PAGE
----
If you’re asking yourself, “What should I give the architect(s) in my life?” the answers are here: we came up with a slew of architect-appropriate gifts, ranging from clothing to furnishings to apocalyptic salvation, for that special detail-oriented someone. The best part? Absolutely no...
In Detroit, there were 3,500 sales of single-family homes in 2014. Only 462 of them received a mortgage. That means that nearly 87 percent of sales were in cash — and that doesn’t include homes sold in foreclosure auction. Comparatively, the overall metro area saw only 53 percent in cash sales the same year. Nationwide, it was 43 percent.
“The number one issue that we, in the end, identified in Detroit is that it’s incredibly hard for homebuyers to get a mortgage right now,” say Svenja Gudell.. — Next City
Related coverage:U.S. Pavilion at the 2016 Venice Biennale, "The Architectural Imagination", now open for submissionsParticipating architects announced for the US Pavilion of the 2016 Venice BiennaleHow Detroit can learn to revive its derelict industrial sites from other citiesDetroit issues...
At least once in their professional life, every architect is likely to ask themselves, "Should I start my own practice?" From there, there are countless aspects to weigh against one another, but it begins as a very personal question – what do I want to create, and where?Longtime Archinector (and...
The developer behind the Kingdom Tower, set to become the world’s tallest building, has secured new funding to complete its construction. [...]
The company said that 26 of the planned 252 floors of the tower had been completed by contractor Saudi Binladin Group (SBL).
The tower would overtake the 828-metre Burj Khalifa in Dubai as the world’s tallest building when it is expected to be completed in 2018. — thenational.ae
Related news on Archinect:Work to start next month on 1km Kingdom Tower in Jeddah, Saudi ArabiaAS+GG Designs Kingdom Tower, to Be the World’s Tallest BuildingSaudi Arabia's uneasy relationship with its cultural heritage of Mecca and Medina
"Do you believe in infrastructure?” asks Norman Foster, with challenge in his voice. He does. Infrastructure, he says, is about “investing not to solve the problems of today but to anticipate the issues of future generations”. [...]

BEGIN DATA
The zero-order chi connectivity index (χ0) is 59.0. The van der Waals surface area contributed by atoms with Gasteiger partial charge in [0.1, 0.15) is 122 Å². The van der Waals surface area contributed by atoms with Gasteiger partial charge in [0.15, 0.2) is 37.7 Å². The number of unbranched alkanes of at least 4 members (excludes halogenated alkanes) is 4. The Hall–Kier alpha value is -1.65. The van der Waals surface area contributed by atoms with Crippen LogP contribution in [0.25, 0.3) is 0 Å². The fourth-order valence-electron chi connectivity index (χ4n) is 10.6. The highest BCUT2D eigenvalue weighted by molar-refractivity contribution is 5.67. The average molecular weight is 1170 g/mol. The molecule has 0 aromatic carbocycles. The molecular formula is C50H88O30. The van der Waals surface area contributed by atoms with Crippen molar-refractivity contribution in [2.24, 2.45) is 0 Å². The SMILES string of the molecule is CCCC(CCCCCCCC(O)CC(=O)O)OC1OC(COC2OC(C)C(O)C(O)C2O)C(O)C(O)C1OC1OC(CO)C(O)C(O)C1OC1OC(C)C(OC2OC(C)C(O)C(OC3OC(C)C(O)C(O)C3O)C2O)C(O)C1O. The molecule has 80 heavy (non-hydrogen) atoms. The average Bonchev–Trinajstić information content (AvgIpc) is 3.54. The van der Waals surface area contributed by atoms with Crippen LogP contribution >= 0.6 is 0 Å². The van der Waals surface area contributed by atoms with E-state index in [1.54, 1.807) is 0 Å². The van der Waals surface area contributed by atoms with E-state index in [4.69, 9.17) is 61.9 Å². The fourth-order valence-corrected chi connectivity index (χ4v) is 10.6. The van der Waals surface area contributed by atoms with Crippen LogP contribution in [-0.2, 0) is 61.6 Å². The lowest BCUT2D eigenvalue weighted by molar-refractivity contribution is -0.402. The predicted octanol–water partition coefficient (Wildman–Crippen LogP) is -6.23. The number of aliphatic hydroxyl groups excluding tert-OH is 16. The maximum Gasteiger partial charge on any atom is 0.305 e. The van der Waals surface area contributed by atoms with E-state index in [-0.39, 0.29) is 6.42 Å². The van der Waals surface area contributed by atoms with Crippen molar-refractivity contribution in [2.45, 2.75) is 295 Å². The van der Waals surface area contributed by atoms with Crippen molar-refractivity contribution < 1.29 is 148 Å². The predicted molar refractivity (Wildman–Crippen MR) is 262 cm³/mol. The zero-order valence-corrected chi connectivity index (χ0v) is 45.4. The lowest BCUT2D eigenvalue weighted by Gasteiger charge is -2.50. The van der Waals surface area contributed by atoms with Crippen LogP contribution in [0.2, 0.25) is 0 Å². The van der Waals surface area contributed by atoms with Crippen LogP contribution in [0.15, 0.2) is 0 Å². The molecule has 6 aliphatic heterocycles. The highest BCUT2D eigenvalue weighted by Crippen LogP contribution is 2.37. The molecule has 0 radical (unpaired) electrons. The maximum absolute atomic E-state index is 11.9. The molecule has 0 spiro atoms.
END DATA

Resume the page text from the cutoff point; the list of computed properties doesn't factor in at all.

“I have no power as an architect, none whatsoever. I can’t even go on to a building site and tell people what to do.” Advocacy, he says, is the only power an architect ever has. — theguardian.com
Related news on Archinect:Prairie futurism: designs revealed for the new Chicago Apple storeThe In Crowd: review of "Conversations with Architects: In the Age of Celebrity"The selective amnesia of Foster + Partners' Maspero Triangle District Masterplan
The number of Mexican immigrants living in the U.S. illegally has declined. In 2014, 5.6 million unauthorized immigrants from Mexico lived in the U.S., down by about 1 million since 2007. [...]
Mexican unauthorized immigrants are more likely than unauthorized immigrants overall to work in the construction industry ... Among Mexican unauthorized immigrants ages 16 and older who were employed in 2012, 19% worked in construction and 13% worked in a wide range of businesses — pewhispanic.org
The Wall Street Journal previously reported on the trend of declining Mexican-born workers in the U.S. construction industry, leading to a total loss of half a million laborers since 2007. According to a Pew Research Study in "Hispanic Trends" from March of 2015, citing the most recent data...
That’s not to say that all circular buildings represent some emergent 21st-century order. It is interesting, though, that past precedents have usually been buildings designed for spectatorship: sports stadiums or, more resonantly, panopticon prisons, where inmates’ cells are arranged in a ring so they’re visible to guards in a central observation tower. Take away that tower and you have the Apple campus. — The Guardian
Circles are an emerging form of office buildings (e.g. Apple HQ, Zappos, Government Communications HQ) and organizing people (Holacracy), as they convey positive qualities like transparency and open collaboration. But, as one New Zealand artist warns in his work, what sinister undertones linger...
So Smith invented the world’s first 3D ocean farm. Not only does his model aim to reduce overfishing, but it also attempts to mitigate the effects of climate change. [...]
With scalability in mind, Smith wanted his model to be simple and replicable. To that end, GreenWave supports other fish farmers to get create their own 3D ocean gardens.